01:32 GMT +318 March 2018
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    Marine Le Pen, France's National Front political party leader, speaks during a news conference at the FN party headquarters in Nanterre near Paris after Britain's referendum vote to leave the European Union, France, June 24, 2016

    Le Pen Praises 'AfD Patriots' for Trouncing Merkel's Party in Local Elections

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    French National Front leader Marine Le Pen is overjoyed by the results of local elections in the German state of Mecklenburg-Western Pomerania, which saw the right-wing populist, anti-immigration, Eurosceptic Alternative for Germany (AfD) party trounce the party of Chancellor Angela Merkel in her home state on Sunday.

    AfD, which was founded only three years ago, took over 21.9% of the vote in Sunday's election, with Merkel's Christian Democratic Union (CDU) falling to third place with 19%, behind AfD and the ruling Social Democrats (SPD), who won 30%. The CDU result is down 4 points from the 23% it secured in 2011, with the Social Democrats also down, by 5%, compared to the 35.6% they received in 2011. The far-left Die Linke Party finished fourth with 12.9%, down from 18.4% in 2011.

    Observers suggest the AfD's success in the northeastern German state has largely to do with their opposition to the federal government's open door immigration policy, which has caused Chancellor Merkel's approval ratings to plummet. Germany has been hardest hit by the refugee and migrant crisis that struck Europe in recent years, taking in over a million asylum-seekers from the Middle East and North Africa last year, and an estimated 300,000 more so far in 2016.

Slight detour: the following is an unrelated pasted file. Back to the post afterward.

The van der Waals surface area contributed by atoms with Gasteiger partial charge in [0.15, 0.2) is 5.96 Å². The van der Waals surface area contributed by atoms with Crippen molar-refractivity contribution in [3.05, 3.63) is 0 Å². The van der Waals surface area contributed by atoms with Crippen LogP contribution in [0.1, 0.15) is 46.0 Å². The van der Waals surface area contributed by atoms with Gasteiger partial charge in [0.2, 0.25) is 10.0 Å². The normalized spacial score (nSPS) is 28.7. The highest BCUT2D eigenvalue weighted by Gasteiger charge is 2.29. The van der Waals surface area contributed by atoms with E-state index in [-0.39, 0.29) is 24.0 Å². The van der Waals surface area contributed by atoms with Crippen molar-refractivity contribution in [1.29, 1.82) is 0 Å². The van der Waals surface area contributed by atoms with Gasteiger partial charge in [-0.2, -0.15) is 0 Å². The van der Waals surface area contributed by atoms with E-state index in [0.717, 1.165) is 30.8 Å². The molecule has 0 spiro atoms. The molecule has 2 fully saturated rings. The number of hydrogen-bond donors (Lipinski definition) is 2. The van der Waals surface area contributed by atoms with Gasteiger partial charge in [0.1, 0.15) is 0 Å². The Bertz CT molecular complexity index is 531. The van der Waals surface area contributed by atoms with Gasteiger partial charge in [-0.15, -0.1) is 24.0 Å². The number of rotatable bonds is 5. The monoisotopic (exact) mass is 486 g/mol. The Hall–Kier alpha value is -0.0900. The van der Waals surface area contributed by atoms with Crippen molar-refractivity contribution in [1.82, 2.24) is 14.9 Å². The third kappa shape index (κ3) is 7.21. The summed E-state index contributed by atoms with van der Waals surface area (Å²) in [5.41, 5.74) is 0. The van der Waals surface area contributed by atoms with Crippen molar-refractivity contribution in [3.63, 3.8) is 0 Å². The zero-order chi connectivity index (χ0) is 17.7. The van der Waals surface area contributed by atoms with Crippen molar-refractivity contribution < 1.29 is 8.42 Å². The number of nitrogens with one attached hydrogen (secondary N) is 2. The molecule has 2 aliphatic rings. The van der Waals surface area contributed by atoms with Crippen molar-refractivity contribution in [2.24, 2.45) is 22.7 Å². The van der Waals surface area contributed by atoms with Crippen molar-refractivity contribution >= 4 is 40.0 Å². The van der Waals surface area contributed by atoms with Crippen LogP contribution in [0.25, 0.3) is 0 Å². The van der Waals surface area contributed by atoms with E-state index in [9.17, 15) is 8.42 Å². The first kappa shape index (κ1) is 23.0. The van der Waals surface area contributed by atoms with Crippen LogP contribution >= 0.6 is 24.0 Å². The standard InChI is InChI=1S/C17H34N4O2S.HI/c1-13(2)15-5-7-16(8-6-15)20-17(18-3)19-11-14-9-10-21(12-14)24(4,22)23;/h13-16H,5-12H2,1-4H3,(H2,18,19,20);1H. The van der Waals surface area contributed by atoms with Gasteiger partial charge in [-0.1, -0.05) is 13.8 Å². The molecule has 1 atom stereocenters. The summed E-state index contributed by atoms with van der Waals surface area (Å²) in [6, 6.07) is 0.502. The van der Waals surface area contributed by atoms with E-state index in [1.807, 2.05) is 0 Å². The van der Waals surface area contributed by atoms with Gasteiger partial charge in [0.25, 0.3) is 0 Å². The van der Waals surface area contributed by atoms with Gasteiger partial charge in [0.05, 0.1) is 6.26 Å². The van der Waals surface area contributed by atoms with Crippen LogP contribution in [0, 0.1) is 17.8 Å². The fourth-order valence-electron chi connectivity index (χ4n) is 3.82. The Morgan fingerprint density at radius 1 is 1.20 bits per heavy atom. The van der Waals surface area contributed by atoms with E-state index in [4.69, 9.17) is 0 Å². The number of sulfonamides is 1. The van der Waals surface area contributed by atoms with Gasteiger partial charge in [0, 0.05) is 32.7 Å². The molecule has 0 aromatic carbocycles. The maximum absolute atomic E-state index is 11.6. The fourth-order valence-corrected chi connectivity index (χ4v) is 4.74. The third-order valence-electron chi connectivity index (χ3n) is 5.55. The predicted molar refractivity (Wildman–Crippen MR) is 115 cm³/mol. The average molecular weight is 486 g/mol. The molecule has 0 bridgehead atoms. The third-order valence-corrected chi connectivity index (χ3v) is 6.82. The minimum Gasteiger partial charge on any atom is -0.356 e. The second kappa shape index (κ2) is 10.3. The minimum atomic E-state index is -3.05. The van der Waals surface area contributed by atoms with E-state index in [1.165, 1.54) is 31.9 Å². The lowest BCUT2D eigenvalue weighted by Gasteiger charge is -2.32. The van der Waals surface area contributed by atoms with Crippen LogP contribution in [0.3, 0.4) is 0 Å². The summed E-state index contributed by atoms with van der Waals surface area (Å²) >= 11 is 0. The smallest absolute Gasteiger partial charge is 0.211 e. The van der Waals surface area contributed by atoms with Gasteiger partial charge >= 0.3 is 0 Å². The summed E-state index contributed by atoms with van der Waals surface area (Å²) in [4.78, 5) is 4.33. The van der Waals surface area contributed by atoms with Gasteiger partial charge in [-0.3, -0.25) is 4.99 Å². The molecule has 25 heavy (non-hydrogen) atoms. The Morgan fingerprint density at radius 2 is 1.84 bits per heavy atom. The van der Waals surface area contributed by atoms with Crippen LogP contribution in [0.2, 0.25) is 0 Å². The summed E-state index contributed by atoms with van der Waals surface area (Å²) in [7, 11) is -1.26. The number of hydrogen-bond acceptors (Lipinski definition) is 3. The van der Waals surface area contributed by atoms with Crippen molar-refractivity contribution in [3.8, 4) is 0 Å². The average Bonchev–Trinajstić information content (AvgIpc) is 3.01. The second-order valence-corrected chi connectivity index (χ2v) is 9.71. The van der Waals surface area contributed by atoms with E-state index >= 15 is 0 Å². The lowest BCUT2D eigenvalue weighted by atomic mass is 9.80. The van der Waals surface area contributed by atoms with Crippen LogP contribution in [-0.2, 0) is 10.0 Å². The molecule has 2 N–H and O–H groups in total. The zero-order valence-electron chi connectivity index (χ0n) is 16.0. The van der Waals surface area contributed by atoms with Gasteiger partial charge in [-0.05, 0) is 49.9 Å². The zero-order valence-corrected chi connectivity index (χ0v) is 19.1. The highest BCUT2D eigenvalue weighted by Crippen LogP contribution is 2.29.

Commenting on the AfD's political breakthrough, which saw them receiving seats in the local parliament for the first time in history, Marine Le Pen, leader of the French conservative nationalist and Eurosceptic party National Front, congratulated the young party, and emphasized the significance of its victory over the federal ruling party.

    ​"What was considered impossible yesterday has become possible today: patriots from AfD have swept Merkel's party. Congratulations!" Le Pen wrote on her official Twitter page.

    Like the AfD, Le Pen's National Front is opposed to open-door immigration policy, is skeptical of EU institutions, and is critical of creeping Islamization, which they see as a threat to France's national identity.

    Sunday's election results are expected to translate into 26 seats for the SPD, 18 for AfD, 16 for Merkel's SDU, and 11 for Linke. The final results will be published on Thursday.

    Recent polling has shown that over half of Germans are opposed to Chancellor Merkel serving a fourth term. Federal elections will take place sometime between August and October 2017. Merkel has not yet confirmed whether she will run.

    France will hold presidential elections next spring. Last month, opinion polling showed Le Pen leading with 30% support; President Francois Hollande is polling at less than half that number.


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